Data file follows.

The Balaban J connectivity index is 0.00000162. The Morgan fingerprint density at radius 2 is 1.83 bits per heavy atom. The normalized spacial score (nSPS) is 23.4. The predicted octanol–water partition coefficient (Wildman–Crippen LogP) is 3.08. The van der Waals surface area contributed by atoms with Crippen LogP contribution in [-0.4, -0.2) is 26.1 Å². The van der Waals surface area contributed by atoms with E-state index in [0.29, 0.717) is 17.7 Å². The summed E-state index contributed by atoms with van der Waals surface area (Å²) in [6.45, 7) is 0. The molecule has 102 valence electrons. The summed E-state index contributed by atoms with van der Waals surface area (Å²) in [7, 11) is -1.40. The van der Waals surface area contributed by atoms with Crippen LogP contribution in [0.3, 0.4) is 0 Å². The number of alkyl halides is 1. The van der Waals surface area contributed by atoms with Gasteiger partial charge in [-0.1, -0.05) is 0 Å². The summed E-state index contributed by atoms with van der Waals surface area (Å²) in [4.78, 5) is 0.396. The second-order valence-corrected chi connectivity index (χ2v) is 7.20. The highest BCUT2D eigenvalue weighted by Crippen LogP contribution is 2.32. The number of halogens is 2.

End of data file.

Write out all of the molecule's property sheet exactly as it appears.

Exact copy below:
The Balaban J connectivity index is 0.00000162. The Morgan fingerprint density at radius 2 is 1.83 bits per heavy atom. The normalized spacial score (nSPS) is 23.4. The predicted octanol–water partition coefficient (Wildman–Crippen LogP) is 3.08. The van der Waals surface area contributed by atoms with Crippen LogP contribution in [-0.4, -0.2) is 26.1 Å². The van der Waals surface area contributed by atoms with E-state index in [0.29, 0.717) is 17.7 Å². The summed E-state index contributed by atoms with van der Waals surface area (Å²) in [6.45, 7) is 0. The molecule has 102 valence electrons. The summed E-state index contributed by atoms with van der Waals surface area (Å²) in [7, 11) is -1.40. The van der Waals surface area contributed by atoms with Crippen LogP contribution in [0.3, 0.4) is 0 Å². The number of alkyl halides is 1. The van der Waals surface area contributed by atoms with Gasteiger partial charge in [-0.1, -0.05) is 0 Å². The summed E-state index contributed by atoms with van der Waals surface area (Å²) in [4.78, 5) is 0.396. The second-order valence-corrected chi connectivity index (χ2v) is 7.20. The highest BCUT2D eigenvalue weighted by Crippen LogP contribution is 2.32. The number of halogens is 2.